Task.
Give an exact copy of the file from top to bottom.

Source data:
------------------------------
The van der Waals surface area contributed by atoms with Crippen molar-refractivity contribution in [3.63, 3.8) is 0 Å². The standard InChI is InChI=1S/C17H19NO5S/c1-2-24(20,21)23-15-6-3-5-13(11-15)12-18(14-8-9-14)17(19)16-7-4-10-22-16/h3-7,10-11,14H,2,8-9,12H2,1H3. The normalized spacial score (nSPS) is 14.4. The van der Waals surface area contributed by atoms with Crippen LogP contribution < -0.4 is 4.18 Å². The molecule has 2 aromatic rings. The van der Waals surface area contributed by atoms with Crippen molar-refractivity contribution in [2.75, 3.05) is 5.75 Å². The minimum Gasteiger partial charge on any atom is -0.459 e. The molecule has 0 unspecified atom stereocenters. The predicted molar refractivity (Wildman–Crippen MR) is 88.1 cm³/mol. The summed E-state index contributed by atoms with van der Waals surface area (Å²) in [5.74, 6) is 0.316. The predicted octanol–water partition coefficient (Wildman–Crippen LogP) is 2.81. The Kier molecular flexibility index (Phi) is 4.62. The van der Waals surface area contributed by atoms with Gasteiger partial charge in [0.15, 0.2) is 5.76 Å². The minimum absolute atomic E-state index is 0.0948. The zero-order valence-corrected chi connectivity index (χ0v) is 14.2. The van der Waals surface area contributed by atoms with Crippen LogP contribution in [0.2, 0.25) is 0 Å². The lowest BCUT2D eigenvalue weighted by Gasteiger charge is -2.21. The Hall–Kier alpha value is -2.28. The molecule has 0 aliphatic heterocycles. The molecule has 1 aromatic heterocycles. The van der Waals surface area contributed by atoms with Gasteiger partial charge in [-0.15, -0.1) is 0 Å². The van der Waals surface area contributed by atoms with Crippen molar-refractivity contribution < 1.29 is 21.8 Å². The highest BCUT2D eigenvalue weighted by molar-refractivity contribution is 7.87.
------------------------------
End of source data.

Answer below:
The van der Waals surface area contributed by atoms with Crippen molar-refractivity contribution in [3.63, 3.8) is 0 Å². The standard InChI is InChI=1S/C17H19NO5S/c1-2-24(20,21)23-15-6-3-5-13(11-15)12-18(14-8-9-14)17(19)16-7-4-10-22-16/h3-7,10-11,14H,2,8-9,12H2,1H3. The normalized spacial score (nSPS) is 14.4. The van der Waals surface area contributed by atoms with Crippen LogP contribution < -0.4 is 4.18 Å². The molecule has 2 aromatic rings. The van der Waals surface area contributed by atoms with Crippen molar-refractivity contribution in [2.75, 3.05) is 5.75 Å². The minimum Gasteiger partial charge on any atom is -0.459 e. The molecule has 0 unspecified atom stereocenters. The predicted molar refractivity (Wildman–Crippen MR) is 88.1 cm³/mol. The summed E-state index contributed by atoms with van der Waals surface area (Å²) in [5.74, 6) is 0.316. The predicted octanol–water partition coefficient (Wildman–Crippen LogP) is 2.81. The Kier molecular flexibility index (Phi) is 4.62. The van der Waals surface area contributed by atoms with Gasteiger partial charge in [0.15, 0.2) is 5.76 Å². The minimum absolute atomic E-state index is 0.0948. The zero-order valence-corrected chi connectivity index (χ0v) is 14.2. The van der Waals surface area contributed by atoms with Crippen LogP contribution in [0.2, 0.25) is 0 Å². The lowest BCUT2D eigenvalue weighted by Gasteiger charge is -2.21. The Hall–Kier alpha value is -2.28. The molecule has 0 aliphatic heterocycles. The molecule has 1 aromatic heterocycles. The van der Waals surface area contributed by atoms with Gasteiger partial charge in [-0.15, -0.1) is 0 Å². The van der Waals surface area contributed by atoms with Crippen molar-refractivity contribution < 1.29 is 21.8 Å². The highest BCUT2D eigenvalue weighted by molar-refractivity contribution is 7.87.